Performance Standards

The Head Start Program Performance Standards (HSPPS) set forth the requirements local grant recipients must meet to support the cognitive, social, emotional, and healthy development of children from birth to age five. They encompass requirements to provide education, health, mental health, nutrition, and family and community engagement services as well as rules for local program governance and aspects of federal administration of the program.

Head Start Program Performance Standards History

The first set of Head Start program performance standards were published in the 1970s. Since then, they have been revised following subsequent Congressional reauthorizations.

In the Improving Head Start for School Readiness Act of 2007, Congress instructed the Office of Head Start to update its performance standards. Several years later, in 2015, former Secretary of Health and Human Services (and Head Start alumna!) Sylvia Mathews Burwell visited a Head Start program in Chicago to announce the release of a Notice of Proposed Rulemaking (NPRM) for the HSPPS.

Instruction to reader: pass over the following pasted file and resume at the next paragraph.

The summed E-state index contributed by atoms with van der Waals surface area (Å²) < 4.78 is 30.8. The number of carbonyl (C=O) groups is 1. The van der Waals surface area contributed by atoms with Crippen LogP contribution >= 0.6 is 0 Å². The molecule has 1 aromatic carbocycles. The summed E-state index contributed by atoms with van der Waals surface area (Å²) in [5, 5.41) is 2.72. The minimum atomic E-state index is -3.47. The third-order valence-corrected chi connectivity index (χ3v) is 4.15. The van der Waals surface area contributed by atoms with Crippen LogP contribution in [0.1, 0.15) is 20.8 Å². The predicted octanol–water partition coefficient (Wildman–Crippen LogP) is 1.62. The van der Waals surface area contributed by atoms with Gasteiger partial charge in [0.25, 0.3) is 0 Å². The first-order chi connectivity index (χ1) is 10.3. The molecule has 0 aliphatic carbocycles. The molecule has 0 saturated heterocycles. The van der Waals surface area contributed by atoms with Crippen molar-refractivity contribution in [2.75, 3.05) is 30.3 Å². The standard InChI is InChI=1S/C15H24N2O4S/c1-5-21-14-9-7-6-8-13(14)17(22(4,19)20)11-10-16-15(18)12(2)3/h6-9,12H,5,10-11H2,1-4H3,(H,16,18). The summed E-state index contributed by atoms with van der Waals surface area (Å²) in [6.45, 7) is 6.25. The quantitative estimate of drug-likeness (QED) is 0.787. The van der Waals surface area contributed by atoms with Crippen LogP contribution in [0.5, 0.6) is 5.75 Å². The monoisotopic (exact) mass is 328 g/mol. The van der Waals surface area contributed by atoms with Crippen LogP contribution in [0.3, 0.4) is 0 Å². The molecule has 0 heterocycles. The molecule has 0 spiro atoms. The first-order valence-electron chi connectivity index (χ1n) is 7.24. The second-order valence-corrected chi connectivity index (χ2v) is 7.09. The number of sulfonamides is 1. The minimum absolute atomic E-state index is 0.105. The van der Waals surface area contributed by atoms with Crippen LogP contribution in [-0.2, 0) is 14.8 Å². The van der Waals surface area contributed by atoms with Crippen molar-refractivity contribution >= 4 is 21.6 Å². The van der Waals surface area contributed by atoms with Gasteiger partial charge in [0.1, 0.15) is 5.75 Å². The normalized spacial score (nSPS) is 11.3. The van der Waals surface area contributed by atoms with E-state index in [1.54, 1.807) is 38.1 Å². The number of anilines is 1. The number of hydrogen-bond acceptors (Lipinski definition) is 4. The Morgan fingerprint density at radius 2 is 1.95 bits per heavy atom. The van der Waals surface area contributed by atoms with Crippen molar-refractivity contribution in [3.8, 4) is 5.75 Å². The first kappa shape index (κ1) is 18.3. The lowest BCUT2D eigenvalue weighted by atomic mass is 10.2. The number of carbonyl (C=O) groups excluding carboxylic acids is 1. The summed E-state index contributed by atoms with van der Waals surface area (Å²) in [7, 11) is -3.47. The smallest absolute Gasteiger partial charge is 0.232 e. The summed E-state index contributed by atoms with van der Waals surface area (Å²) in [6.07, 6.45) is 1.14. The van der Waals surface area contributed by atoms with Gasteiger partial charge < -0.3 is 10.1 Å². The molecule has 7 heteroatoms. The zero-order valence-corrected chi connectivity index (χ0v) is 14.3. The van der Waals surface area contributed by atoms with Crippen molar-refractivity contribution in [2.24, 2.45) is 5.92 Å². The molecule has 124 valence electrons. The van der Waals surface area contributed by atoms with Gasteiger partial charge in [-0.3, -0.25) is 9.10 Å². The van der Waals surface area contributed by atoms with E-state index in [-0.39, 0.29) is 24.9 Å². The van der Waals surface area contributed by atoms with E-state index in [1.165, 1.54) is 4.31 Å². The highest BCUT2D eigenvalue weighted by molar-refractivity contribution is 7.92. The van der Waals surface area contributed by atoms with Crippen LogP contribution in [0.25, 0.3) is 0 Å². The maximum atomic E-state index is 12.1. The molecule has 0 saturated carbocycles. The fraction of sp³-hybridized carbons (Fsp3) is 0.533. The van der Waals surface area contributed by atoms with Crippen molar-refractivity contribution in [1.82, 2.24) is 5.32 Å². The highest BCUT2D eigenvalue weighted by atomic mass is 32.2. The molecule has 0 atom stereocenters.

She shared: “These proposed standards provide the building blocks for the success of future generations of Head Start kids. As a Head Start kid myself, I know firsthand the power Head Start has to instill a lifelong love of learning. By reducing the unnecessary bureaucratic burdens and applying the latest research and best practices in our Head Start programs, we will help more children onto the path of success.”

NHSA worked quickly to review and respond to the HSPPS NPRM. Designed for flexibility and based on firm research, the revised standards expanded full-day services and included numerous changes that required careful consideration and response from the entire Head Start and Early Head Start field. NHSA members developed recommendations before the NPRM release. The response was so intense that the 60-day deadline was extended by 30 days.

NHSA’s final comments were submitted in September 2015 and included sign-ons from 1,200 Head Start practitioners and advocates, including every national, regional, and state association.

NHSA’s Head Start Program Performance Standards Recommendations

NHSA and the Head Start community made the following core recommendations:

  1. Increases in dosage must be shaped by community need.
  2. The role of parents as family and program leaders must be strengthened.
  3. Local flexibility drives strong outcomes for children and families and must be accessible to every community.

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